Insurance industry: there is no need for a separate statement of ORSA in the context of COVID-19

15 March 2021 —
Insurance Europe considers that issuing a supervisory statement regarding the own risk and solvency assessment (ORSA) in the context of COVID-19 is unnecessary, as a response of a consultation by the European Insurance and Occupational Pensions Authority (EIOPA).

The requirements set out in the proposed statement are, in most cases, already covered in the Solvency II Regulation, and so there is no need to issue a separate statement.

The industry agrees that COVID-19 has had serious effects on economies and that insurers should assess their solvency positions in light of the pandemic. However, the pandemic is not a new risk in itself. Rather, the pandemic affects the various risks to which insurers are already exposed: eg equity risk. Consequently, insurers should assess the impact on existing risks, and/or identify and assess any additional risk to which an insurer has become exposed due to the pandemic.

It should also be stressed that decisions on the content and methods used, and the level of detail included in ORSA reports, are the sole responsibility of the insurer. General requirements from EIOPA would counteract this and should be viewed very critically.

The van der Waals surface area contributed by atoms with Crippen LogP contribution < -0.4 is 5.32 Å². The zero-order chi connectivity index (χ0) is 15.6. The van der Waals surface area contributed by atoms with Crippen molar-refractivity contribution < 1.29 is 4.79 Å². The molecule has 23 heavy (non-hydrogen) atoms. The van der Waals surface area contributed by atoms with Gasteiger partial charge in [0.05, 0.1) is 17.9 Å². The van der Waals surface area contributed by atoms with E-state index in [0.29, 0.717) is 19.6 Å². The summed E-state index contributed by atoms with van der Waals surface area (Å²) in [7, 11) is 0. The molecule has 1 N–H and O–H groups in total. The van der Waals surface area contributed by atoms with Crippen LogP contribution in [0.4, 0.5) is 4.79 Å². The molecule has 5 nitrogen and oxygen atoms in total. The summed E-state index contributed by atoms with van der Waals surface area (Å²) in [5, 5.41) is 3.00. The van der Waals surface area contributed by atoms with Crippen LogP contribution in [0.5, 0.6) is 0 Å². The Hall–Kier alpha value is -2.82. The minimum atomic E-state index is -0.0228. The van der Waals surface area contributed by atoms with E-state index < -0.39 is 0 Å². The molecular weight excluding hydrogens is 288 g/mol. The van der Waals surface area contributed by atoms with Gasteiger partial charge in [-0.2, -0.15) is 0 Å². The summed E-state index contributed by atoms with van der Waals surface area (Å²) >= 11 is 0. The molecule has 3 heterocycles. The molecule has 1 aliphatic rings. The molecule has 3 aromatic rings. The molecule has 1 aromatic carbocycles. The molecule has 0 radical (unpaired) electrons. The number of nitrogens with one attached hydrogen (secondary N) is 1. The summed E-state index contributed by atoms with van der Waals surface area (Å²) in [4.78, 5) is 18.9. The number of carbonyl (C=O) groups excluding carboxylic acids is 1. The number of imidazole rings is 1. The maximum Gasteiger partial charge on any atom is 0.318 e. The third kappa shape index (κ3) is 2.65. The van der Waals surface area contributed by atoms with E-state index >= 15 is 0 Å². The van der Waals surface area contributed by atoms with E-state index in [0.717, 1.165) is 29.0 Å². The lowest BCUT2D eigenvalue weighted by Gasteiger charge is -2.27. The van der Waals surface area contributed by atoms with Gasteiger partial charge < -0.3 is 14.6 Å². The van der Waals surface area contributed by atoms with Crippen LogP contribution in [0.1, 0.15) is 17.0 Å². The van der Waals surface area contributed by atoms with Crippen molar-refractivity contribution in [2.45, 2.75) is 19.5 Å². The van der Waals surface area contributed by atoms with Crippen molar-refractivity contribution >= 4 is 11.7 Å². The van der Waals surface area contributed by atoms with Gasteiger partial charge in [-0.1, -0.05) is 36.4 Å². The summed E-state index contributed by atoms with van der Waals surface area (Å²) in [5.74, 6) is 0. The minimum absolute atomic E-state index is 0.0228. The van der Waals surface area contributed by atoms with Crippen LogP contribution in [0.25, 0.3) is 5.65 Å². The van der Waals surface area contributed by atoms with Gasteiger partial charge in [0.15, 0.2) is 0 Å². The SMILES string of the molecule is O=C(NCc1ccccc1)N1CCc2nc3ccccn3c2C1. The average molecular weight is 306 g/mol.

Moreover, the suggested approach would not help insurers. It may, in fact, have the opposite effect, insofar as that "convergence" of supervisory guidance may lead to ORSAs not taking into account an insurer's specific risk profile, as the focus will be to comply with supervisory guidance. As such, the effect would be a change of focus away from other significant risks specific to the insurer.

Furthermore, it is not appropriate to refer to "internally set solvency limits" in the statement, as this concept has no foundation in Solvency II Regulation. The reference to solvency ratios "coming under pressure or falling below the lower solvency limits" sets a supervisory expectation for action based on triggers which have no foundation in the Regulation, and the reference here should instead be to the solvency ratio falling below the solvency capital requirement.

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